4. The Custom of Bi’ur Ĥametz by Burning

As we have learned, in addition to bitul ĥametz, the Sages ordained the active elimination of all ĥametz remaining after breakfast on the morning of the fourteenth, and any ĥametz that was found during bedikat ĥametz (including the ten pieces of bread that were hidden before the search). In principle, one may eliminate the ĥametz in various ways: by crumbling it and throwing it into the wind, the sea, or a river (SA 445:1); by pouring bleach or some other substance on it, rendering it unfit to be eaten by a dog, since if it is not considered ĥametz food, it need not be eliminated (SA 442:9); by placing it in an ownerless public domain before it becomes forbidden (MB 445:18); or by flushing it down the toilet, whereby it no longer remains in the house.

Nonetheless, the holy people of Israel customarily enhance the mitzva of eliminating the ĥametz via burning it. Nothing eliminates ĥametz better than fire. Furthermore, there are poskim who maintain that the mitzva to dispose of ĥametz must be fulfilled by burning.

Those who wish to enhance this mitzva further must make sure to nullify the ĥametz after burning it, since if they nullify it beforehand, the ĥametz will no longer be considered theirs, and they will lose the enhancement of bi’ur by burning. One must therefore be careful to leave enough time after burning the ĥametz to nullify it, for after the fifth hour of the day it is no longer possible to nullify ĥametz (as we learned above 3:6). Hence, as soon as a kezayit of ĥametz has been burned, the enhancement of bi’ur ĥametz by burning has been achieved, and the bitul can be recited.

Some people, when using kerosene to light the fire, are careful not to pour it directly on the ĥametz. They do this so that the fire alone destroys the ĥametz, and the kerosene does not render it unfit for consumption by a dog before it is burned.[3]

[3]. There is a dispute in Pesaĥim 27b regarding the mitzva of destroying the ĥametz: R. Yehuda says it must specifically be burned, and the Sages say it can be destroyed in any fashion. According to the majority of Rishonim, including Rambam, Rosh, Ritva, and Ran, the halakha follows the Sages; this is also the ruling of SA 445:1. A minority of authorities, including Tosafot and Sefer Mitzvot Katan, follows R. Yehuda. Baĥ and Gra add that even the Sages believe that the preferred method is burning, just that it is also possible to destroy the ĥametz in other ways. Other Aĥaronim disagree and feel that according to the Sages there is nothing special or preferable about burning, and one may destroy his ĥametz in any way.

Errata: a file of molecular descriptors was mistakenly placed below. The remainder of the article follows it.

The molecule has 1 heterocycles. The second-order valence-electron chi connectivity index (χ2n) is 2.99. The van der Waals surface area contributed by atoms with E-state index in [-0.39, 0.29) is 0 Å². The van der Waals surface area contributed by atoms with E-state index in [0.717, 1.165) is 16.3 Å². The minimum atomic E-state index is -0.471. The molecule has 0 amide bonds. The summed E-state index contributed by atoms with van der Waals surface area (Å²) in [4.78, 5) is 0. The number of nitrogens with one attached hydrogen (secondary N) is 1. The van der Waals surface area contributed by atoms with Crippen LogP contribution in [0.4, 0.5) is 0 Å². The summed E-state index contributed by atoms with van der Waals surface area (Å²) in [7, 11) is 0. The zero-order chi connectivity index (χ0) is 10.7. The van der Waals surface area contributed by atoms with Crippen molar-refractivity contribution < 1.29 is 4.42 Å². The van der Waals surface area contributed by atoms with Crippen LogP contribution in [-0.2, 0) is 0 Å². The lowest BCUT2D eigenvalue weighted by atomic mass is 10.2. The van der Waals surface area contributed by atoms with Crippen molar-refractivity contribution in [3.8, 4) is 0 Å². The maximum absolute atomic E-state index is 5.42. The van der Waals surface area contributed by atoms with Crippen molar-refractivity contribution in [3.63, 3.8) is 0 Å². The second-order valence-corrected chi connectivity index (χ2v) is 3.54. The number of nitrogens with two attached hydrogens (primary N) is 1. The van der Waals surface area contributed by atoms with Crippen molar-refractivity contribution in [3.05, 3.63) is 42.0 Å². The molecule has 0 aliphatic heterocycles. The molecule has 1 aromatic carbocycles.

Most Rishonim feel that even according to R. Yehuda, the mitzva to burn ĥametz only applies to ĥametz that is left over past midday of the fourteenth, when it becomes forbidden, similar to the law of notar (uneaten portions of a sacrifice left over until the morning), which must also be burned. However, before midday of the fourteenth, it is possible that even R. Yehuda would agree that one may destroy the ĥametz any way he wants; this is the opinion of Rabbeinu Tam and Maharam Halawa. On the other hand, Rashi explains that according to R. Yehuda the mitzva is to burn the ĥametz before midday. According to Rosh’s understanding of Rashi, the mitzva to burn the ĥametz only applies during the sixth hour of the day, but according to Tur’s understanding of Rashi, the mitzva to burn the ĥametz applies even prior to the sixth hour. If this opinion is correct, the mitzva to destroy the ĥametz is specifically by burning it. See Birur Halakha Pesaĥim 27b for a summary of the topic. Even though it is clear according to almost all poskim that there is no mitzva to burn the ĥametz before it becomes forbidden, Rema 434:2 and 445:1 writes that the custom is to burn the ĥametz even earlier. See Or Le-Tziyon 2:33, which explains that the stringency of burning the ĥametz is dependent upon the combination of several opinions: firstly, the authorities who follow R. Yehuda; secondly, Tur’s understanding of Rashi that the mitzva to burn the ĥametz applies even before the ĥametz becomes forbidden; and thirdly, Tosafot’s opinion that the act of nullification renders the ĥametz ownerless, as opposed to Rashi’s understanding that nullification accomplishes the mitzva of destroying the ĥametz (and thus the only way to fulfill the mitzva of destroying the ĥametz according to Tosafot is by burning it). See also Bedikat Ĥametz U-vi’uro 7:5-7 and Hilkhot Ĥag Be-ĥag 8:7-8.

It is also worth noting that, according to a simple reading, the mitzva of removing ĥametz (in Shemot 12:15) is to dispose of the ĥametz before it becomes forbidden, as most Rishonim write. Ran and Ritva also write that one fulfills this mitzva by conducting bedikat ĥametz. Rambam writes that the mitzva of removing ĥametz begins on the night of the fourteenth (MT, Laws of Ĥametz and Matza 3:1). However, Rosh maintains that the mitzva only begins once the ĥametz becomes forbidden. Hilkhot Ĥag Be-ĥag 8:8 summarizes this topic.

Sidur Pesaĥ Ke-hilkhato 15:4 states that one should be careful not to pour lighter fluid on the ĥametz itself, and see Hilkhot Ĥag Be-ĥag 8:10 n. 17, which disagrees, since the main objective is to turn the ĥametz into ashes, regardless of whether or not its taste remains intact. See above ch. 3 n. 8.